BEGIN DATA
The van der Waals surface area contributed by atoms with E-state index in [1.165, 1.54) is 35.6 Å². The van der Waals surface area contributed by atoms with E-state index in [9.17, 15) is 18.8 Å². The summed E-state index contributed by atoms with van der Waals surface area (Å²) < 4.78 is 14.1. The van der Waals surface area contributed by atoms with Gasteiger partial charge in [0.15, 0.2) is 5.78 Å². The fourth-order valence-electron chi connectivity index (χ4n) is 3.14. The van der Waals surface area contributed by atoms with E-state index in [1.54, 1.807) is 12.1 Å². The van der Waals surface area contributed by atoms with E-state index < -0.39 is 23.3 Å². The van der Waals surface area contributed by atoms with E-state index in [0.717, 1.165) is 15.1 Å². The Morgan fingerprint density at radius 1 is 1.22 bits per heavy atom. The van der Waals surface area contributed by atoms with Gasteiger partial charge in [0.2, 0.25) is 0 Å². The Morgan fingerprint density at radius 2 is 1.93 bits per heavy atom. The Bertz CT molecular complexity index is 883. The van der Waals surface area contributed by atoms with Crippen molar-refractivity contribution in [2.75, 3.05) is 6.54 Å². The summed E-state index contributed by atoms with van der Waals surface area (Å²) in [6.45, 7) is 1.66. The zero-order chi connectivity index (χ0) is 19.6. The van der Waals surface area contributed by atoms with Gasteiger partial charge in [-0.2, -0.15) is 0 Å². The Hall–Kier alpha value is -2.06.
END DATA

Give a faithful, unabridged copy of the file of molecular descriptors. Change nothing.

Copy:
The van der Waals surface area contributed by atoms with E-state index in [1.165, 1.54) is 35.6 Å². The van der Waals surface area contributed by atoms with E-state index in [9.17, 15) is 18.8 Å². The summed E-state index contributed by atoms with van der Waals surface area (Å²) < 4.78 is 14.1. The van der Waals surface area contributed by atoms with Gasteiger partial charge in [0.15, 0.2) is 5.78 Å². The fourth-order valence-electron chi connectivity index (χ4n) is 3.14. The van der Waals surface area contributed by atoms with E-state index in [1.54, 1.807) is 12.1 Å². The van der Waals surface area contributed by atoms with E-state index < -0.39 is 23.3 Å². The van der Waals surface area contributed by atoms with E-state index in [0.717, 1.165) is 15.1 Å². The Morgan fingerprint density at radius 1 is 1.22 bits per heavy atom. The van der Waals surface area contributed by atoms with Gasteiger partial charge in [0.2, 0.25) is 0 Å². The Morgan fingerprint density at radius 2 is 1.93 bits per heavy atom. The Bertz CT molecular complexity index is 883. The van der Waals surface area contributed by atoms with Crippen molar-refractivity contribution in [2.75, 3.05) is 6.54 Å². The summed E-state index contributed by atoms with van der Waals surface area (Å²) in [6.45, 7) is 1.66. The zero-order chi connectivity index (χ0) is 19.6. The van der Waals surface area contributed by atoms with Gasteiger partial charge in [-0.2, -0.15) is 0 Å². The Hall–Kier alpha value is -2.06.